Daily emollients can help skin retain moisture and prevent it from drying out. They soothe and relieve itching by adding an oily layer to the skin’s surface.

They are available in different formulations, including:

  • lotions

  • creams

  • hydrating gels

  • ointments

  • moisturisers

  • sprays

Emollients are widely preferred for treating skin conditions because they are typically fragrance-free and do not contain ‘anti-aging’ additives.

Topical corticosteroids

Topical corticosteroids are prescription-only creams and ointments that help reduce swelling and redness during a flare-up. GPs will prescribe this to support reducing inflammation in a few days.

Doctors can prescribe them in different strengths based on the seriousness of the condition and the affected skin.


Alongside prescription treatments, self-care is crucial. It encourages people with the condition to participate in their treatment actively and can support controlling symptoms.

Self-care can refer to:

  • avoiding triggers

  • reducing the damage from scratching (for example, keeping nails short and clean)

  • dietary changes

  • skincare routines.

Getting a skincare and self-care routine can be tricky for some children. For example, children on the autistic spectrum or with sensory issues might not find traditional treatment methods as effective.

Julie Van Onselen, a Dermatology Nurse Adviser to the National Eczema Society, says:

For people on the autistic spectrum or with sensory processing issues, managing eczema can be a real challenge. It is not uncommon for children and adults alike to have heightened or reduced sensitivity to sights, sounds, taste, smells, textures and touch. Adults with sensory issues have said that even a gentle touch can feel like fire or barbed wire, so it’s important to find the best solution.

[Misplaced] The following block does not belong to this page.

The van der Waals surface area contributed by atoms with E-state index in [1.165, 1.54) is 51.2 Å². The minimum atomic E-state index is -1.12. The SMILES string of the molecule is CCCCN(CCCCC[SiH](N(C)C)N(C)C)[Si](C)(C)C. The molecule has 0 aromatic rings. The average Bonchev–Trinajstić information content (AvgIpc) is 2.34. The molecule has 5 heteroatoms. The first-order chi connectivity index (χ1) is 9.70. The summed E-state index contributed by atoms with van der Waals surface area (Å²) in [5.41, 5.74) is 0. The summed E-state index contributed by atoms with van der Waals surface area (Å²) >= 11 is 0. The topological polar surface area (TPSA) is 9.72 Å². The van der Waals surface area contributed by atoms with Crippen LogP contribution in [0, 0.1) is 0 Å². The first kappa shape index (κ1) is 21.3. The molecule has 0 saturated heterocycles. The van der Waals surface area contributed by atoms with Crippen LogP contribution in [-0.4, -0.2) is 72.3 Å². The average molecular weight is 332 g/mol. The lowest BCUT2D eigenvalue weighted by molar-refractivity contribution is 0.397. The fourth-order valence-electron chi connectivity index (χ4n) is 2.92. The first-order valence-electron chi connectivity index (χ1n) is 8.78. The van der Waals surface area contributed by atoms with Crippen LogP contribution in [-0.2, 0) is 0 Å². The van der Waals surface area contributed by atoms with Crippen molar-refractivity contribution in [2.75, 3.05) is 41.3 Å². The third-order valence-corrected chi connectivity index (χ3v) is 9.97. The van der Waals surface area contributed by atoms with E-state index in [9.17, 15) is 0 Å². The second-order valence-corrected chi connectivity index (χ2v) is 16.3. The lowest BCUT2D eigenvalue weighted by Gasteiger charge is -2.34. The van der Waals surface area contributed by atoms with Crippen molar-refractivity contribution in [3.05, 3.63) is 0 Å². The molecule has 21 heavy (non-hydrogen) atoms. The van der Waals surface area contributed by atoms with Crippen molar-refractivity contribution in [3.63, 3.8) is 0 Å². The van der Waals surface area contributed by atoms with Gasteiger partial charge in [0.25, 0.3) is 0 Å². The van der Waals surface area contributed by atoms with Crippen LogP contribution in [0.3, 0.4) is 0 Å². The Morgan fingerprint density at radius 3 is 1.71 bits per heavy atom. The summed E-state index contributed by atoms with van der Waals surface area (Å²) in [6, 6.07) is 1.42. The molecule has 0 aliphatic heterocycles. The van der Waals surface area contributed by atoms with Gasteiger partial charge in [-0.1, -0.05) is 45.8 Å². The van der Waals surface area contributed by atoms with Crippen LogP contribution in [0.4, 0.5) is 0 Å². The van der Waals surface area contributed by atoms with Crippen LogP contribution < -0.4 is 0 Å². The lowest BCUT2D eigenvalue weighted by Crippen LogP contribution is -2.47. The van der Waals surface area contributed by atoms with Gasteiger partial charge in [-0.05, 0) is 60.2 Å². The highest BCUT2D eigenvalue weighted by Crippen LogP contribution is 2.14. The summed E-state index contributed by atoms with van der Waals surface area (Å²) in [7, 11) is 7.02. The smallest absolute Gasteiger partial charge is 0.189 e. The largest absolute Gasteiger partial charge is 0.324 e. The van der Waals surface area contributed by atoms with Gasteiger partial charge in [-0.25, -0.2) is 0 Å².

Avoid triggers

When managing atopic dermatitis in children, it’s crucial to avoid triggers. This means avoiding potential irritants as much as possible.

While a GP can assist in identifying these triggers for flare-ups, it’s important to note that atopic dermatitis can occasionally worsen without a clear cause. If you’ve identified specific triggers or irritants, avoiding them can help manage the condition.

Dietary changes

Foods such as dairy, eggs, nuts, and soy often activate atopic dermatitis symptoms. It’s important to note that making substantial diet changes without consulting a GP isn’t recommended. Every child’s reaction to dietary adjustments can vary, making expert guidance crucial.

GPs often suggest consulting a dietitian to identify food allergies and develop a balanced diet plan that provides essential nutritional needs while managing symptoms effectively.

This collaborative approach addresses specific triggers and ensures a healthy diet for overall well-being.


Antihistamines ease itchiness by blocking a substance called 'histamine' in the blood. However, some types of these medicines, known as 'sedating' antihistamines, can make your child feel sleepy.

If itching affects your child’s sleep, doctors might recommend sedating antihistamines. Just be aware that these can make your child drowsy the next day. It’s essential to keep an eye on your child and inform their school or nursery about this if needed.

Down arrow

• NHS, Atopic Eczema Causes:

• NHS, Atop Eczema Symptoms:

• NHS, Atopic Eczema Complications:

• MedicalNewsToday, Are atopic dermatitis and eczema the same condition?:

• WaterWipes, Newborn baby eczema tips: How to treat baby eczema, symptoms & causes:

• NHS, Atopic Eczema Treatment:

• National Eczema Association, Eczema and Mental Health in Children:

• WaterWipes, WaterWipes awarded Skin Health Alliance accreditation,

• WaterWipes, Textured Clean Baby Wipes,

• WaterWipes, Original Baby Wipes,

• National Eczema Society, Emollients:

let's stay in touch

first name
Please enter a valid email address

I confirm that I am over 16 years old and that I have reviewed and agree to the Terms and Conditions and have reviewed the Privacy Policy.

Please tick here to confirm that you would like to receive e-mails from WaterWipes in relation to our products and any special offers or promotions which we may be running. You can withdraw your consent at any time by clicking the unsubscribe button in emails that you receive or contact us via

Please fill in the Recaptcha